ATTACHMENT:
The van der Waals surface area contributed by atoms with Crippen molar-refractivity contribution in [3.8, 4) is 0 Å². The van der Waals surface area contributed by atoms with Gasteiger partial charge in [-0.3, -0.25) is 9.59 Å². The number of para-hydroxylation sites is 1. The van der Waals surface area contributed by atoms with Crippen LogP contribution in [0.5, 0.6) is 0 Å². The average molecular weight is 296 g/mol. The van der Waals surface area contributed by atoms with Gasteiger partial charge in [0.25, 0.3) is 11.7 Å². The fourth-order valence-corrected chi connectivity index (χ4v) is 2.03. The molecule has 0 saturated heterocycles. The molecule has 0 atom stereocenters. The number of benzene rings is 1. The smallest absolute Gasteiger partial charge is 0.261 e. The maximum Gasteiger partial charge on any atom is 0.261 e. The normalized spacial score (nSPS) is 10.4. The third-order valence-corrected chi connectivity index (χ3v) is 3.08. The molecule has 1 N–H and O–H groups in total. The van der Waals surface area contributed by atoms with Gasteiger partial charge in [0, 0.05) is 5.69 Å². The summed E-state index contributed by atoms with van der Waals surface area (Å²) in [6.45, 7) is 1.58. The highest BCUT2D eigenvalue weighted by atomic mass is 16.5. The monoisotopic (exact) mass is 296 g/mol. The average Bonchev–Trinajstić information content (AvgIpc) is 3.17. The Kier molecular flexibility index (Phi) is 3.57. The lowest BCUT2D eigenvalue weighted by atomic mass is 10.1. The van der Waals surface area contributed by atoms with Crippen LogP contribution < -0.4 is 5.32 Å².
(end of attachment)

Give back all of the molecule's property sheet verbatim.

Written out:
The van der Waals surface area contributed by atoms with Crippen molar-refractivity contribution in [3.8, 4) is 0 Å². The van der Waals surface area contributed by atoms with Gasteiger partial charge in [-0.3, -0.25) is 9.59 Å². The number of para-hydroxylation sites is 1. The van der Waals surface area contributed by atoms with Crippen LogP contribution in [0.5, 0.6) is 0 Å². The average molecular weight is 296 g/mol. The van der Waals surface area contributed by atoms with Gasteiger partial charge in [0.25, 0.3) is 11.7 Å². The fourth-order valence-corrected chi connectivity index (χ4v) is 2.03. The molecule has 0 saturated heterocycles. The molecule has 0 atom stereocenters. The number of benzene rings is 1. The smallest absolute Gasteiger partial charge is 0.261 e. The maximum Gasteiger partial charge on any atom is 0.261 e. The normalized spacial score (nSPS) is 10.4. The third-order valence-corrected chi connectivity index (χ3v) is 3.08. The molecule has 1 N–H and O–H groups in total. The van der Waals surface area contributed by atoms with Gasteiger partial charge in [0, 0.05) is 5.69 Å². The summed E-state index contributed by atoms with van der Waals surface area (Å²) in [6.45, 7) is 1.58. The highest BCUT2D eigenvalue weighted by atomic mass is 16.5. The monoisotopic (exact) mass is 296 g/mol. The average Bonchev–Trinajstić information content (AvgIpc) is 3.17. The Kier molecular flexibility index (Phi) is 3.57. The lowest BCUT2D eigenvalue weighted by atomic mass is 10.1. The van der Waals surface area contributed by atoms with Crippen LogP contribution < -0.4 is 5.32 Å².